Behind me is a generation of Australians that believes that “British is Best” , where a Prime Minster quoted poetry about Queen Elisabeth II and where it was considered that our other great ally, the USA, was a hulking, whoring illiterate. Get hold of some old radio tapes, you’d swear it was the BBC.
Ahead of me there is a generation that believes that Britain is a fusty old maid and the USA is the be-all and end-all. They affect the clothes, the mannerisms, the speech – and here’s something I’d like to see capital punishment return to stamp out – even the spelling.
So, I sit in the middle. I can appreciate the difference. I understand that my favourite TV British shows will have 6 superb episodes; my favourite US ones with have 25 reasonably good ones. I know that I can turn to Britain for history and pageantry, I can turn to the US for un-self-conscious show biz and joyous entrepreneurship.
Sometimes, when your friends bicker, you feel like you have to take sides. both of them are feeling a bit down at the moment, having been hard hit by the GFC, so I don’t want to upset anyone.
As a sideline, the minute I get a ‘Here’s your ticket, come and talk to us about tea” offer in either country, then that one’s my favourite. My affection can indeed be bought.
So, what got me thinking about this? Well, I uncovered a mild conspiracy.
As background, have I noticed that there’s a tendancy amongst US crime shows for anyone with a British accent to be guilty, or at least dodgy. Even the slimy CIA agent on NCIS is English. It’s the new wave of bad guys; after the Russians (pre 1980), the South Africans (a la one each of Lethal Weapon, Die Hard) in the 80’s, the Arabs (1990’s still popular) and another spate of Russians plus other sundry Slavs a few years back.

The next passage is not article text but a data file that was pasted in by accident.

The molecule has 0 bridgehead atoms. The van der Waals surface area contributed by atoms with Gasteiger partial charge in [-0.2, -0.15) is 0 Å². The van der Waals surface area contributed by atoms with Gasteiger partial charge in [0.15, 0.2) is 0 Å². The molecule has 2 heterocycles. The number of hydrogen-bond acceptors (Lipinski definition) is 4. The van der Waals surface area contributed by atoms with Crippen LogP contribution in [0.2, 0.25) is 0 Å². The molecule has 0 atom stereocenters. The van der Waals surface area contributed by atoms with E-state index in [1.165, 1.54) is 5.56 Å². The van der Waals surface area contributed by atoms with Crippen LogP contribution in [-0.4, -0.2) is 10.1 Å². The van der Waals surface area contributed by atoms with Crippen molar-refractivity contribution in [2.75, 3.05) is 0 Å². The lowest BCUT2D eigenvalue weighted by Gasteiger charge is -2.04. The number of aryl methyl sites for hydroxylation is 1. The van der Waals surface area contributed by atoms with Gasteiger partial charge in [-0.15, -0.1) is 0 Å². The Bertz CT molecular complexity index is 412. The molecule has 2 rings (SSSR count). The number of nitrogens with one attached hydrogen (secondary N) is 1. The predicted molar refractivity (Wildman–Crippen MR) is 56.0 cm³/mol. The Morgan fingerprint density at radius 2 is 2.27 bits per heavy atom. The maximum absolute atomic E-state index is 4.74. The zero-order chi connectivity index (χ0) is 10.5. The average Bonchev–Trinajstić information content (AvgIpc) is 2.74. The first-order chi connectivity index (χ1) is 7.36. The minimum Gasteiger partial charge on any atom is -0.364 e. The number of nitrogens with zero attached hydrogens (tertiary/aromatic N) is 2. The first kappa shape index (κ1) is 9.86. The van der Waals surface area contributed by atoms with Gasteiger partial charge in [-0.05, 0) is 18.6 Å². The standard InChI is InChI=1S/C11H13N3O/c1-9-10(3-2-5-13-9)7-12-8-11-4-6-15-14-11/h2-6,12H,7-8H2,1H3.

Other than the remarkable Tim Roth, if you have a British accent on US TV, you’re a criminal. The exact accent determines the level of both evil and IQ.
Of course there are hundreds of Australians on US TV, but other than Jesse Spencer on House, they like to pretend to be Americans. Simon Baker, Portia di Rossi, Alex O’Laughlin etc. But I digress…
So, why are my two friends fighting? Perhaps it goes back to the Boston Tea Party.
Ah, the Boston Tea Party. One of the most misunderstood, misquoted, misused events of all time.
Here’s a quick question for my US friends:
The change to the tax regime that lead to the Boston Tea Party REDUCED the price of tea: TRUE or FALSE.
Of course, it’s true.
The sad thing is that the world’s greatest beverage got caught up in all this. And I’m not even going to mention the current “Tea Party” except to say they are unmentionable.
This leads inexorably to the promised MILD CONSPIRACY in the title of this blog.
I’ve been reading a great book by Sarah Rose – “For All the Tea in China”. Excellent book with only one spelling mistake! (There I go again). I love the fact it is about one subject – Robert Fortune – but provides all the “before and after” you need for historical context.
So, here’s my copy:
You can see “FOR ALL THE TEA IN CHINA” and the tagline ” Espionage, Empire and the secret formula to the world’s favourite drink.” This copy was sourced from the UK, hence the correct spelling.
I have noticed, however, how the US version looks. It has a different tagline.
Specifically, it looks like this:
The tagline? “How England Stole the World’s Favorite [sic] Drink and Changed History”
My conclusion? The publishers are playing into the Anti-England sentiment around tea in the US, and playing it down in the UK version.
The book itself is very fair, and very good.
And the truth is, The East India Company (not strictly speaking “England” but “English”) hired Robert Fortune to steal tea from the Chinese.
The history is great. The tagline a simple pandering to ill-informed predjudice.
In fact, the only actual Government that hired Robert Fortune to steal tea was the US Government. And then, they stiffed him on his wages.
So, to all my friends on both sides of the Atlantic. I’m here for you all. I won’t take sides in this petty feud, which probably holds back tea in the US to this day.
Until those tickets arrive, of course.